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Is using Free/Open BSD + pf a workable option for filtering DDoS? Which of the two would perform better under heavy load? (SYN flood maxing a 1 gbit pipe)

Is this even an option to consider, or is a full hardware DDoS filter needed to get fast enough performance?

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marked as duplicate by Tom O'Connor Aug 25 '13 at 21:30

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I think that pf can handle (synproxy,urpf and syncache tuning) this correctly on decent hardware without a problem using Freebsd or OpenBSD. I'll tend to use OpenBSD because i'm more familiar with it.

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Do you have any sort of benchmark reference? synproxy is what I was looking at though; if it can process enough traffic fast enough, it would do what's needed. –  Eric Jul 8 '09 at 7:14
    
I would say that FreeBSD will perform a little better (like 2-3%) than OpenBSD with he same hardware. This article discuss pf performance but is probably a little outdated now: benzedrine.cx/pf-paper.html –  Maxwell Jul 8 '09 at 7:26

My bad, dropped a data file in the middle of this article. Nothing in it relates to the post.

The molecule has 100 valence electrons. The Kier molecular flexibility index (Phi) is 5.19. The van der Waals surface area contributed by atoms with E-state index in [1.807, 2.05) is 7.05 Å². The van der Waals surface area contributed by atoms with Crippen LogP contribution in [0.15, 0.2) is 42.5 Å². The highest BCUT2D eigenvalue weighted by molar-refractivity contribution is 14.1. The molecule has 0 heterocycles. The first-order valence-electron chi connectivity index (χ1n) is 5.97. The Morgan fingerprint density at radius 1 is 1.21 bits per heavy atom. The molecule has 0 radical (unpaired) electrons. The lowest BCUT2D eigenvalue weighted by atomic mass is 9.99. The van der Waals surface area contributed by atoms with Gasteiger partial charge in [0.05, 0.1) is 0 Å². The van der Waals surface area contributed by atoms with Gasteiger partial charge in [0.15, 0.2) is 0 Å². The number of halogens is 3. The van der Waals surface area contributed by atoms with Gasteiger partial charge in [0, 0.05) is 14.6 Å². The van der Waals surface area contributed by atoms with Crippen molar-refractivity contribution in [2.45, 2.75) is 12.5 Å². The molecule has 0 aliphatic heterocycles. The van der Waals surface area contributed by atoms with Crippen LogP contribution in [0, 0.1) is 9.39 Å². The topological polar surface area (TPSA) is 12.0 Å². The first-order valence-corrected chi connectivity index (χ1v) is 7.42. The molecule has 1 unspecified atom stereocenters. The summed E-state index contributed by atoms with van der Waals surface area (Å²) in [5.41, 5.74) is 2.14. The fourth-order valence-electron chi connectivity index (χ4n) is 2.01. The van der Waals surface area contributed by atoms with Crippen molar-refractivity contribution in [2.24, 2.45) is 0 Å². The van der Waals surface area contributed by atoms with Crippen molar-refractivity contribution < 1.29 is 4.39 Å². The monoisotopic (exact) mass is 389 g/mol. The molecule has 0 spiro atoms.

FreeBSD is likely to scale quite a bit better, since it's networking is quite a bit less locky. PF will still run single threaded though, so it may not scale to 1Gb/s –  Cian Jul 8 '09 at 9:15

Using any firewall as DDoS protection is a bad idea. DDoS attacks hit the most resource-intensive portion of any firewall, evaluating its ruleset for huge numbers of new connections. DDoS attacks melt down any firewall very quickly. How quickly and how big of an attack one can handle depends on how big of a firewall. In general, you don't want to look at a firewall as a solution to help with DDoS attacks as it will most likely become the most susceptible thing on your network to succumbing to those attacks.

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This is not true. Get a firewall that can handle line-rate so it doesn't melt. It can be very useful, for example if it employs a synproxy. –  Craig Jan 14 at 23:33
    
It's absolutely true. It's 4 years later so things are a little diff today, but still today finding a firewall that'll handle line rate multi-Gb at 64 byte frames is difficult to impossible depending on what options you want to or can afford to consider. It's much more practical to find something that'll do 1 Gb line rate with 64 byte frames today than it was in 2011. Just multiply that 1 Gb a few times to take into account the years, and it's still true today. –  Chris Buechler Jan 16 at 6:50

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